Peter Wright surprised a few `armchair` fans yesterday with his victory over “The Asset”  but it was perhaps not so much of a shock for any PDC floor tournament regulars. I have seen him play at a few of the PDC floor events and once in a professional capacity against a player I am associated with, Anthony Urmston-Toft. It was one of those classic PDC floor matches that Anthony was often involved in, just as I thought Anthony was in with a shout of winning, these really top players move up a gear. At four all “Snake Bite” took out a 100+ checkout on the bull (his second bull finish of the match) and then completed a 14 dart leg on his throw to win 6:4, quality!

What was also really impressive about Peter Wright yesterday was his interview afterwards. He was not really that interested in reminiscing about the match he had just played in or even speculating on who he would play next. He did, however, remind all of us of the necessity to not concern yourself about what your opponent did in the last match, “each game is different” we were told, good advice! His main thoughts were on becoming World Champion; he believes he can go all the way, the “Hair Apparent” for the PDC crown! This reminded me of a quote by Jimmy Connors, for the younger viewers of the blog, Connors was a handy tennis player back in the day.

“Never get negative about yourself, ok the other guy may be playing tough, he may have beaten you last time and maybe you haven’t been playing that well, but the moment you start thinking you are going to lose you are dead. I go in to every match convinced that I am going to win”.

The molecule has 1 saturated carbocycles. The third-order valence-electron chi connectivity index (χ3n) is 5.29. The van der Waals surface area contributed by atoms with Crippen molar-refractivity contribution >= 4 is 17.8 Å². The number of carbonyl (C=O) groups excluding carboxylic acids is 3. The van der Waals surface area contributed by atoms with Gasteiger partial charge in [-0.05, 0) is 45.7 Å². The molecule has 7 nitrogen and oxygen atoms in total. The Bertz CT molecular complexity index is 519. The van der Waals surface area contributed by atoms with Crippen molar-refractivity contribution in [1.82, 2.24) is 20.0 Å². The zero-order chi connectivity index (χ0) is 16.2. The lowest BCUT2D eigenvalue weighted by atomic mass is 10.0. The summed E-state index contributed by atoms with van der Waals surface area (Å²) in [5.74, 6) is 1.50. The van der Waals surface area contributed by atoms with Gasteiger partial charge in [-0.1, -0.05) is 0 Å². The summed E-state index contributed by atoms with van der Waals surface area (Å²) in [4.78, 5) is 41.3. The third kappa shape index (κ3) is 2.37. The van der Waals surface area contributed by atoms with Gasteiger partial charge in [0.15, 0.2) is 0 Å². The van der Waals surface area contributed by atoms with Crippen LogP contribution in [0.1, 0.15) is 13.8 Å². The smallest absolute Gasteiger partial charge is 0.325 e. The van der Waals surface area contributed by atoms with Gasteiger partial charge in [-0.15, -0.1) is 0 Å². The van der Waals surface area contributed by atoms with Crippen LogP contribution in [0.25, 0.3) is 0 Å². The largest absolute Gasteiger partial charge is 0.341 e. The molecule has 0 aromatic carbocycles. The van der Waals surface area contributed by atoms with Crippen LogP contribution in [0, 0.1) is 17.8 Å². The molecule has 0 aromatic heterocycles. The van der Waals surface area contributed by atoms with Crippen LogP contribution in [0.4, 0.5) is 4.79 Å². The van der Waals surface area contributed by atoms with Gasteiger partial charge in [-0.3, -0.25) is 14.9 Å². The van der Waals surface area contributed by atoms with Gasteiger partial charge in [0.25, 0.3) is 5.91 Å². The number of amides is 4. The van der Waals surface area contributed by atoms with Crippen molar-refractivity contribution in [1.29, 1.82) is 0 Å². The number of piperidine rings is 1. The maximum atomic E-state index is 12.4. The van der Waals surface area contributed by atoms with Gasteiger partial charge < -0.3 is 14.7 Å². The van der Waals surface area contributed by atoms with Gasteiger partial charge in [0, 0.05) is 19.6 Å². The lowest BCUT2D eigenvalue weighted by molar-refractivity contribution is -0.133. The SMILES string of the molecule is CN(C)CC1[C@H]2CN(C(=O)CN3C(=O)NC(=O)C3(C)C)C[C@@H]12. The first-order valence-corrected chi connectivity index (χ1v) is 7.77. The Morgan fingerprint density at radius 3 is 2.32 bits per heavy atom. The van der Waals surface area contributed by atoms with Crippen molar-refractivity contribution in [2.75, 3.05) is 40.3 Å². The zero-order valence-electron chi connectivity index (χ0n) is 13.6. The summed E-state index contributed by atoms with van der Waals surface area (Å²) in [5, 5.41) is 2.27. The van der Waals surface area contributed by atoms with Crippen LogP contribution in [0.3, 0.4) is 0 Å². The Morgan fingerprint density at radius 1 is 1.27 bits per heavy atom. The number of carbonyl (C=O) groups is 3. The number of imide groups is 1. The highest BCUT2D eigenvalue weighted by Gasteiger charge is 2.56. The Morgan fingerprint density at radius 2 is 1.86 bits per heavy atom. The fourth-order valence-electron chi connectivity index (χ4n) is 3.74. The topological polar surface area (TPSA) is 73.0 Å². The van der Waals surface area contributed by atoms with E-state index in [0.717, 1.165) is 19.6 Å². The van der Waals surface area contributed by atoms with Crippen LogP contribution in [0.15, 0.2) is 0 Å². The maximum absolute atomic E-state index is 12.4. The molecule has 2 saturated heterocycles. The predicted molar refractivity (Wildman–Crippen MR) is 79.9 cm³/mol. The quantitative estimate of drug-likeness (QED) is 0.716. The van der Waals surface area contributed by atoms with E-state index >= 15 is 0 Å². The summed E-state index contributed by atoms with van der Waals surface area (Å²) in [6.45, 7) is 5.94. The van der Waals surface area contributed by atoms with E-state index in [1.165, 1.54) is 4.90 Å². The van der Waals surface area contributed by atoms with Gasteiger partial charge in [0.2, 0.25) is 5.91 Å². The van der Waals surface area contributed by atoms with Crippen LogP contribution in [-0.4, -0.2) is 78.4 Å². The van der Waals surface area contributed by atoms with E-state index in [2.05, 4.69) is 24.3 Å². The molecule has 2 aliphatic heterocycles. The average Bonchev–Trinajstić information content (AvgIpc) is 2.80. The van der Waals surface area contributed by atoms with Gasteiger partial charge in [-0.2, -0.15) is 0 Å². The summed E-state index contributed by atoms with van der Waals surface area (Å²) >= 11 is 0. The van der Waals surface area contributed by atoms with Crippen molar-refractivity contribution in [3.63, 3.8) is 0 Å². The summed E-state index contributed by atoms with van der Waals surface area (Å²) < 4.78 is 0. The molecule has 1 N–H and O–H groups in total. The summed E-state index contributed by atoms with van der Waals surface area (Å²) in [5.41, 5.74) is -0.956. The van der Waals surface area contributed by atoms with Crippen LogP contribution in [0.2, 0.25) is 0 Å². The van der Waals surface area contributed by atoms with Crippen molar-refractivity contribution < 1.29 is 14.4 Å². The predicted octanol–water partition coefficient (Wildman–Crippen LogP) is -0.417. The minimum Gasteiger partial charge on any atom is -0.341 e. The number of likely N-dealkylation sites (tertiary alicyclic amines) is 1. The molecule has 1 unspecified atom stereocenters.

Posted in darts, Darts, PDC Darts, Sport | Tagged , | Leave a comment

PDC Darts World Championship Blog 6

What`s So Funny?

The PDC World Championships has so far been a tournament of mixed emotions. We admired Dennis Smith for his ability to keep believing and keeping his frustration under control as double after double was squandered during his first round match. On the other hand we had Colin Lloyd who smashed his fist into the board such was his frustration at the standard he was playing at.

Tonight we may see another way a player copes with adversity. Kevin McDine laughs when he misses. I have seen him do it at the Player`s Championship floor events and he also chuckled at his own misfortune at the last TV event he was in. During this event the commentators questioned his commitment to try and win the darts match, which on the face of it was understandable. It does look like he doesn`t care if he misses, in fact it seems like he finds it all jolly amusing.